This talk will briefly survey the breadth of Australian Aboriginal children’s books which use a heritage language, and will examine how these books are used in revitalisation of Australian Aboriginal languages. The books come in a variety of different styles including: simple alphabet or counting books, books which document dreamtime stories, bilingual ‘readers’, books co-created with children, multimedia stories online, stories written predominantly in English with the occasional insertion of heritage word, books for the purpose of transmission of culture and history, and books used in schools that are written specifically for the teaching of language. The books vary according to the level of spoken heritage language and in the prominence of the heritage language versus English.

Outreach is a thing! Bringing linguistics to WA classrooms
Celeste Rodríguez Louro, The University of Western Australia

As difficult as it might be for us to make sense of why this is the case, linguistics still remains a mystery to the general population. This is problematic, especially in a country like Australia, where multiple languages and cultures co-exist. What kinds of misconceptions and prejudices can be dispelled simply by sharing the major insights of our discipline? In this short presentation I describe a novel teacher professional development – ‘Understanding Language’ – offered by UWA linguists in collaboration with the WA Department of Education. I outline the motivations for this offering, underscoring the ways in which building awareness about linguistic diversity and linguistic myths and ideologies can breathe new life into the school curriculum and potentially change the lives of those whose diversities are not always fully understood.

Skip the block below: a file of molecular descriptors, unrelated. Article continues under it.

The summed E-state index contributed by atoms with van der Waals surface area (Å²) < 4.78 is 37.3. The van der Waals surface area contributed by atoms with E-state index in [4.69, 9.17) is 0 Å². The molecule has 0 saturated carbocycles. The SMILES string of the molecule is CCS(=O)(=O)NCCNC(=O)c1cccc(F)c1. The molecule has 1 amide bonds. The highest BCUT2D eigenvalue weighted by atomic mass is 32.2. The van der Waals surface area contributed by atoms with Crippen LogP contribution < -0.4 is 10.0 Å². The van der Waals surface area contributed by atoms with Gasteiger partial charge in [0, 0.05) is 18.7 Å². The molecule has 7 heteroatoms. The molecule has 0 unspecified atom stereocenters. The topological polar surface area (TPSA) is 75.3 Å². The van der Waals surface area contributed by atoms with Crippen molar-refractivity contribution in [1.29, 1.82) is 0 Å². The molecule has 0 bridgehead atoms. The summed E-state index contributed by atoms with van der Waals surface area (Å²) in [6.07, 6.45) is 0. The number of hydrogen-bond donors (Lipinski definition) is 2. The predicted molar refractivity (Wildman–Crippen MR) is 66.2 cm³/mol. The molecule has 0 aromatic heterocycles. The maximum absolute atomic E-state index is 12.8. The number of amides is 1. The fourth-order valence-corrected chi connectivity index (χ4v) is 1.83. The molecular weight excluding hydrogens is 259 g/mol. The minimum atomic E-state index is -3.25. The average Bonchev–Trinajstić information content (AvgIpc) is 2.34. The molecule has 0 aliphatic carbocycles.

Writing a crash course in linguistics
Lauren Gawne, La Trobe University

In 2020 Lingthusiasm (Lauren Gawne & Gretchen McCulloch) teamed up with Complexly to write a 16 video Introduction to Linguistics series for Complexly's popular Crash Course YouTube channel. In this talk I discuss how we came up with a syllabus that was engaging for a range of audiences, and how we have used the Mutual Intelligibility newsletter to make these videos more relevant to the classroom context.

What do teachers want?
Iain Giblin (Macquarie University), Kulam Shanmugam (Western Sydney University) and Lyn Tieu (Western Sydney University)

The Australian Curriculum (ACARA, 2012) requires teachers to have considerable knowledge about language (KAL) and the ability to introduce this knowledge into various educational contexts. The KAL requirement in the Australian Curriculum requires teachers to have explicit, conscious KAL that they can articulate with confidence and accuracy, however, research suggests that teachers often lack such knowledge (see for example Horan, 2003; Harper and Rennie, 2009). In this study we will survey teachers to determine how linguists can support teachers in the KAL requirements. Once we have an understanding of what teachers require to extend their KAL, linguists can contribute professional development and classroom-ready resources that are aligned with the needs of teachers and students and that fulfil the requirements of the Australian Curriculum.

Australian Curriculum Assessment and Reporting Authority (ACARA) (2012). The Australian Curriculum: English, Version 3.0. Sydney: Australian Curriculum Assessment and Reporting Authority.

Harper, H. & Rennie, J. (2009). ‘I had to go out and get myself a book on grammar’: A study of pre-service teachers’ knowledge about language. Australian Journal of Language and Literacy, 32(1), 22-37.

Horan, A. (2003). English Grammar in Schools. Paper presented at the 2002 Conference of the Australian Linguistic Society, 13-19 July, Macquarie University.